Baxter Discusses “Business Method” Patents (Wisconsin Law Journal)
October 27, 2008
Ray Croc is well known as the founder of McDonalds.
But what if Croc had tried to patent the concept of fast food?
“It’s a little silly, but it’s something he could have done which didn’t re-quire any machinery,” said intellectual property attorney Keith M. Baxter. “It’s a classic business method.”
While innumerable chains employ the fast food philosophy, a decision is pending in the U.S. Court of Appeals for the Federal Circuit which could redefine the way business methods are patented.
According to Baxter, who practices at Boyle Fredrickson, S.C, in Milwaukee, the outcome of In Re Bilski will likely broaden or narrow the scope of processes which are patentable.
“Everyone is trying to put an objective handle around what is and isn’t patentable, which is very hard to do,” Baxter said. “You make a bright line and people inch right up to it.”
Useful, Concrete and Tangible
In his application with the U.S. Patent and Trademark Office (PTO), inventor Bernard L. Bilski claimed a three-step non-mechanical process which involved managing risk consumption of a commodity. The PTO rejected the claim in 2006 on the basis that it was an abstract idea and not a patentable process. Bilski appealed to the Federal Circuit on the grounds that his method produces a practical result, and does not have to be tied to a machine or transform something tangible. The court heard oral arguments in May, but has yet to issue a decision.
One of the key elements in the case, according to Baxter, is whether the court will decide to uphold the 1998 case of State Street Bank & Trust Co. v. Signature Financial Group, Inc., which established the current standard by which business method patents are evaluated.
“The court said at the time we don’t see any reason why you cannot patent business methods,” Baxter said. “Which some people attribute to a wildness in the patent system.” Intellectual property attorney Thomas A Miller of Michael Best & Friedrich LLP, Milwaukee, suggested that the court may revisit or revise the State Street decision if it believes the patenting of business methods have become too broad.
“To me the court would be within reason to say this is claiming an abstract idea and there is an absolute prohibition against that,” Miller said. “It would be stringent to say business methods in general are not patentable as abstract ideas, so my guess is they would try to avoid that.”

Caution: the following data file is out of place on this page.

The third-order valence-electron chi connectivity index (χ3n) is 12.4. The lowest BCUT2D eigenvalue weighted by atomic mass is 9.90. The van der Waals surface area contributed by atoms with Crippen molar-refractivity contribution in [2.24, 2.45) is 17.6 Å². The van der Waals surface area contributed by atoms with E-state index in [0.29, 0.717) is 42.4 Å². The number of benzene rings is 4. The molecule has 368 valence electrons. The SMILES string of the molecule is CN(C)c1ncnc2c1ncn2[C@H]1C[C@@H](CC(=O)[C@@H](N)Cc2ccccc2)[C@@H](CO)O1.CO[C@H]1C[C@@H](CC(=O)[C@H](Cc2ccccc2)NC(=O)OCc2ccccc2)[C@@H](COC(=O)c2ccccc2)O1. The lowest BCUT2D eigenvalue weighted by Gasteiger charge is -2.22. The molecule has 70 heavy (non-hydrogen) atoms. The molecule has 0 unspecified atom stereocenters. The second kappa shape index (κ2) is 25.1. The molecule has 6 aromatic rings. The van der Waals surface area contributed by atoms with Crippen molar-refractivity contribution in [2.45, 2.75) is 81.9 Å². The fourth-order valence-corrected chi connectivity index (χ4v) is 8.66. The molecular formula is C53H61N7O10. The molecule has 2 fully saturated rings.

Baxter agreed that the court will likely restrain from completely banning the patentability of all business methods, but noted that the “unsympathetic” nature of Bilski may predict the ruling. Since the subject matter deals with commodity transfers, Baxter suggested the court might be less willing to broaden the patentability of all business methods.
“This isn’t a case where someone is claiming you can cure a childhood disease by how salty a mother’s tear is, or something like that,” Baxter said. “I think the court may have telegraphed what they are going to do based on the case they took.”
Impact on IP Practice
Both Baxter and Miller said it will be hard to assess the immediate impact of a decision, either way, for their practice.
“I don’t think it’s going to affect us as a firm, because we get plenty of patent cases that involve machines,” Baxter said.
Miller suggested the court has an opportunity to further clarify the patentability of business methods, but the ruling will not resolve the conflict the software industry has with patents, since this is not a software case.
“Frankly, a conversation between the [patent examiner] and a patent attorney might have resolved some of these issues,” said Miller, who added that a denial of Bilski’s claim could lead to more litigation on the issue.
If the court elects to expand on the current guidelines set forth in State Street, Baxter said it will keep companies from getting “one-click” patents, which contribute to mini-monopolies in business. IBM and Microsoft both filed briefs in Bilski rooted in the respective charges that there is no sound policy for allowing business method patents and a patentable invention must operate on “something physical,” such as a computer program.
That is not to say that Bilski’s business method could not be done by computer, and likely will be, according to Baxter, to be profitable.
“It seems to me if someone comes and says I have a great commodities trading method, the first thing I’d say is can we let go of the four guys in a room and just go after Citibank, because they are going to computerize it,” Baxter said.
About Boyle Fredrickson
Established in 1999, Boyle Fredrickson has grown to become Wisconsin’s largest intellectual property law firm. You’ve got ideas, we protect them.